Wedgwood Academy students receive real-world work experience

One TCU concession stand on average will earn up to one thousand dollars, but for students at Wedgwood Academy, work experience is more important than fundraising.

What some people don’t realize is that these students have learning differences such as ADD, ADHD, autism, and down syndrome.

“I really enjoy working with my classmates and managing the cash register,” said Andrew Nickerson, a senior at Wedgwood.

Andrew Nickerson, senior at Wedgewood Academy, plans on attending college in the future.
Andrew Nickerson, senior at Wedgwood Academy, plans on attending college in the future.

The students have jobs such as restocking the cups and lids or running the cash register and taking orders. While others might be filling orders with popcorn, nachos, or pretzels.

“They [students] perform amazingly well,” said Rachel Wittich, director of Wedgwood Academy. “An average person looks at the line and says ‘wow look at that line’ but someone with high anxiety looks at the line and says ‘look at all the people, how do I handle this?'”

Wittich, along with teacher Susan McCartney, work the concession stand with the students to ensure that everything runs smoothly.

“The thing that I see that our kids get a lot of benefit is that interaction with the other person on the other side,” said McCartney. “Those real world skills.”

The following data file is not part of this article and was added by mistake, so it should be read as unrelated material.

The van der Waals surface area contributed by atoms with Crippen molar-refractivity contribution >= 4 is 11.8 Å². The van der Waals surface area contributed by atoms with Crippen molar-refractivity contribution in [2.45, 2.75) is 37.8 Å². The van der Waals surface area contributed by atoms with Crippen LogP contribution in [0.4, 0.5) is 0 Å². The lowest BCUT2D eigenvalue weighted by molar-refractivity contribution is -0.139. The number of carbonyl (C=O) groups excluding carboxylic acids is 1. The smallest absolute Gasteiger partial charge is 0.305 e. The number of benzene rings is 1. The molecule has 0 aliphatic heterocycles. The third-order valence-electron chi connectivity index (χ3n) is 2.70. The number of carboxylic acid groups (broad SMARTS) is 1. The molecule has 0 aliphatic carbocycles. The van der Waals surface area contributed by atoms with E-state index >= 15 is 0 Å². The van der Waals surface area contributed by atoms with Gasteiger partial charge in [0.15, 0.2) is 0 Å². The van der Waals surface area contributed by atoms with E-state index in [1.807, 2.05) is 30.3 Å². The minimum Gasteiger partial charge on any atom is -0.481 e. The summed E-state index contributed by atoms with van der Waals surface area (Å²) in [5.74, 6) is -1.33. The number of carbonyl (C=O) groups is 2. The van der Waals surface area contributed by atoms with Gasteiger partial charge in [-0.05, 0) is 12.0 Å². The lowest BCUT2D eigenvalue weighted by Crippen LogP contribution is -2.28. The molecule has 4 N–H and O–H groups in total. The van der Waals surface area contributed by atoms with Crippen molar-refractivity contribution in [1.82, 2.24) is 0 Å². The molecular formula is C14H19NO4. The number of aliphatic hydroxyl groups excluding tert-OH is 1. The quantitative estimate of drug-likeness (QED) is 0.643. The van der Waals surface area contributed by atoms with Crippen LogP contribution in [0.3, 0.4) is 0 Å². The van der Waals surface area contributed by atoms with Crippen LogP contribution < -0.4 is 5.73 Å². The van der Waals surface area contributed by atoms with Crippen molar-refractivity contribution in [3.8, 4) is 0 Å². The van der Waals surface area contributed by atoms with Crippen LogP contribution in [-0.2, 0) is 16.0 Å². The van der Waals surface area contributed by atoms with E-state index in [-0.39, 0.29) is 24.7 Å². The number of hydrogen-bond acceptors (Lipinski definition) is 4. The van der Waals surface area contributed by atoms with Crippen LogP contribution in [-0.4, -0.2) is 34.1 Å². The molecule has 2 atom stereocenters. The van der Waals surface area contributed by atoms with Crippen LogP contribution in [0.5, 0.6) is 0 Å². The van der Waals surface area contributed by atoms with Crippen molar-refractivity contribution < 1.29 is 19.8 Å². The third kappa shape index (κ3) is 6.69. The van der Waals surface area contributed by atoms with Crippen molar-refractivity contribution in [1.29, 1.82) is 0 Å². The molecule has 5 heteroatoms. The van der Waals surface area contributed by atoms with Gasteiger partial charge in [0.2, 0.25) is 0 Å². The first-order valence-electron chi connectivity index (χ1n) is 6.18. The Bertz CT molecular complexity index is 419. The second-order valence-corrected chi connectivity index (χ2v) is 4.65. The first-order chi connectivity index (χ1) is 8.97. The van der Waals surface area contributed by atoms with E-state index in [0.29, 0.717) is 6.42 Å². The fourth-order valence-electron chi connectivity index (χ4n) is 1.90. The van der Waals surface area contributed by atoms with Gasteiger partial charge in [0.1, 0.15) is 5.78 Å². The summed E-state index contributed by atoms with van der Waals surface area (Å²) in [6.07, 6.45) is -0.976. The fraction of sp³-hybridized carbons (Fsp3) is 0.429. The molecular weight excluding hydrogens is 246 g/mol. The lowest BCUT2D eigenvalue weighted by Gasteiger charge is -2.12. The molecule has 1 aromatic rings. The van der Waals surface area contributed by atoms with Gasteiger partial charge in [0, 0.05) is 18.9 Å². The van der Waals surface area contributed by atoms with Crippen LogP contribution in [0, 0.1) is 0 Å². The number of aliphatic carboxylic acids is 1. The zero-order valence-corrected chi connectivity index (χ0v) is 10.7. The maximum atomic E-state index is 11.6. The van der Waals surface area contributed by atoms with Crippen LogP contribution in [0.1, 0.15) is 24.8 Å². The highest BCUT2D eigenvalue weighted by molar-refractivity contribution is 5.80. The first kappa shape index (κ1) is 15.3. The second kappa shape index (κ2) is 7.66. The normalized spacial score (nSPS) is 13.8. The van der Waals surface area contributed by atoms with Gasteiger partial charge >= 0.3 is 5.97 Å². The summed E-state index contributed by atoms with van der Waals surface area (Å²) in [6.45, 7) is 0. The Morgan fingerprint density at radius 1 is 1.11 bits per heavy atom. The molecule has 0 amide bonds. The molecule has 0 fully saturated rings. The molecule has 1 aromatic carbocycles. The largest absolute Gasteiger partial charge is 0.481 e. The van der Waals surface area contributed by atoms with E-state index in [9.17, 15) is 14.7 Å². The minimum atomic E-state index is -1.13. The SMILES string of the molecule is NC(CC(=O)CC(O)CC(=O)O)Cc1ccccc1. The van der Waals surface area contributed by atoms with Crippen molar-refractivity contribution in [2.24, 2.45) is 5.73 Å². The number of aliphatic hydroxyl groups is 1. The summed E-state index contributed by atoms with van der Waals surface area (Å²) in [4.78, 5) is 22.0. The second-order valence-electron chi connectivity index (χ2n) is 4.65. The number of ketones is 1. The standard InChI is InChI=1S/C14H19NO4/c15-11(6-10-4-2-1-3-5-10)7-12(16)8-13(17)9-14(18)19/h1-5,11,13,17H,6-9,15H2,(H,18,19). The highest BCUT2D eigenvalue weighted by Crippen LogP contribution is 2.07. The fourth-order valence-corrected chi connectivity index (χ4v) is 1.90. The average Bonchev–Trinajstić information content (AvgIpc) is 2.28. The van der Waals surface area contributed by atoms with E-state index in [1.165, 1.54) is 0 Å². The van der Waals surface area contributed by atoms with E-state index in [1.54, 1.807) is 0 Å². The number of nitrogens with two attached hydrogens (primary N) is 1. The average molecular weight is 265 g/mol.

Students work together in the stand when it gets busy during halftime.
Students work together in the stand when it gets busy during halftime.
Fans wait in line at concession on Saturday Nov. 14th for the TCU vs. Kansas game.
Fans wait in line at concession on Saturday Nov. 14th for the TCU vs. Kansas game.

 

 

 

 

 

 

Last year, the funds from the concession stand helped purchase iPads for most of the classrooms. Now, the funds raised pay for a mad scientist to perform at the school as well as a trip to Camp Carter.

Wittich says that it’s important that the students get real world experiences and the activities at Camp Carter such as archery, pioneer cooking and canoeing are some of the ways they get students involved.

Wedgwood Academy is home to 88 students located in a rented building from the Southcliff Baptist Church on Selkirk Dr.

Students work in a small classroom setting.
Students work in a small classroom setting.

The biggest thing that the school offers that other schools don’t, is the ability to get that one on one attention that the students need. The school has a small teacher to student ratio and adjusts the lessons to fit the needs that they have in the classrooms.

The school has expanded since it started in Jan. of 1997. Rachel Wittich says that she started the school with eight students who came to her house everyday. Now, the school is at maximum capacity and they would like to someday have their own building.

Since the school is not accredited, it falls under the homeschool category. Tuition for the school is $6,350. However, this is a third of what most private or charter schools cost.

All supplies, books, desks, and tables are donated to the school from private schools in the area.

“I choose this school because I get the freedom to teach what I know my kids are going to need in the real world,” said teacher McCartney. “I really do enjoy working here, it’s a lot of fun, it really is.”

To learn more about Wedgwood Academy or to donate, visit their website.